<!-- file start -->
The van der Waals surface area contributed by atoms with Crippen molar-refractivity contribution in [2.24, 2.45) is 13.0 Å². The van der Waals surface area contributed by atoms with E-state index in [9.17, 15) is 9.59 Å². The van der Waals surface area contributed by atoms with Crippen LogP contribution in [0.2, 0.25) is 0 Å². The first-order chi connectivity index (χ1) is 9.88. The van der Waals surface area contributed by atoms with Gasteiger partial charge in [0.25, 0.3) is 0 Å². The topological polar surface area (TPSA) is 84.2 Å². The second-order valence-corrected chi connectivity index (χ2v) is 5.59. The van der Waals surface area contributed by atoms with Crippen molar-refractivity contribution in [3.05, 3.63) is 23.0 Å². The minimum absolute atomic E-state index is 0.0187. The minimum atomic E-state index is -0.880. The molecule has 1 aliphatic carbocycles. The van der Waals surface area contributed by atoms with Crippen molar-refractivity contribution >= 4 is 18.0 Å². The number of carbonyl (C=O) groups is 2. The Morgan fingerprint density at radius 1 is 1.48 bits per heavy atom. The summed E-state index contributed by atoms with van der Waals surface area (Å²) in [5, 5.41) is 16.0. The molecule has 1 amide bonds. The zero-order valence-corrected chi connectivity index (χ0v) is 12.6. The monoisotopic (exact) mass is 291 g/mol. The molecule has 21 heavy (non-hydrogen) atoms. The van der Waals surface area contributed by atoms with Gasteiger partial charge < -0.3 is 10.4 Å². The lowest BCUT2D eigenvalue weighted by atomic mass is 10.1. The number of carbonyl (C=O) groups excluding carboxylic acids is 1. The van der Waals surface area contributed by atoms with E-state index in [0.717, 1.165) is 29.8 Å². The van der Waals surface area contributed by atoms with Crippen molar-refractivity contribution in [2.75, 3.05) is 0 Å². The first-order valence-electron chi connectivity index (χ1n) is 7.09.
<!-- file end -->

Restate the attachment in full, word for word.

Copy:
The van der Waals surface area contributed by atoms with Crippen molar-refractivity contribution in [2.24, 2.45) is 13.0 Å². The van der Waals surface area contributed by atoms with E-state index in [9.17, 15) is 9.59 Å². The van der Waals surface area contributed by atoms with Crippen LogP contribution in [0.2, 0.25) is 0 Å². The first-order chi connectivity index (χ1) is 9.88. The van der Waals surface area contributed by atoms with Gasteiger partial charge in [0.25, 0.3) is 0 Å². The topological polar surface area (TPSA) is 84.2 Å². The second-order valence-corrected chi connectivity index (χ2v) is 5.59. The van der Waals surface area contributed by atoms with Crippen molar-refractivity contribution in [3.05, 3.63) is 23.0 Å². The minimum absolute atomic E-state index is 0.0187. The minimum atomic E-state index is -0.880. The molecule has 1 aliphatic carbocycles. The van der Waals surface area contributed by atoms with Crippen molar-refractivity contribution >= 4 is 18.0 Å². The number of carbonyl (C=O) groups is 2. The Morgan fingerprint density at radius 1 is 1.48 bits per heavy atom. The summed E-state index contributed by atoms with van der Waals surface area (Å²) in [5, 5.41) is 16.0. The molecule has 1 amide bonds. The zero-order valence-corrected chi connectivity index (χ0v) is 12.6. The monoisotopic (exact) mass is 291 g/mol. The molecule has 21 heavy (non-hydrogen) atoms. The van der Waals surface area contributed by atoms with Gasteiger partial charge < -0.3 is 10.4 Å². The lowest BCUT2D eigenvalue weighted by atomic mass is 10.1. The number of carbonyl (C=O) groups excluding carboxylic acids is 1. The van der Waals surface area contributed by atoms with E-state index in [0.717, 1.165) is 29.8 Å². The van der Waals surface area contributed by atoms with Crippen molar-refractivity contribution in [2.75, 3.05) is 0 Å². The first-order valence-electron chi connectivity index (χ1n) is 7.09.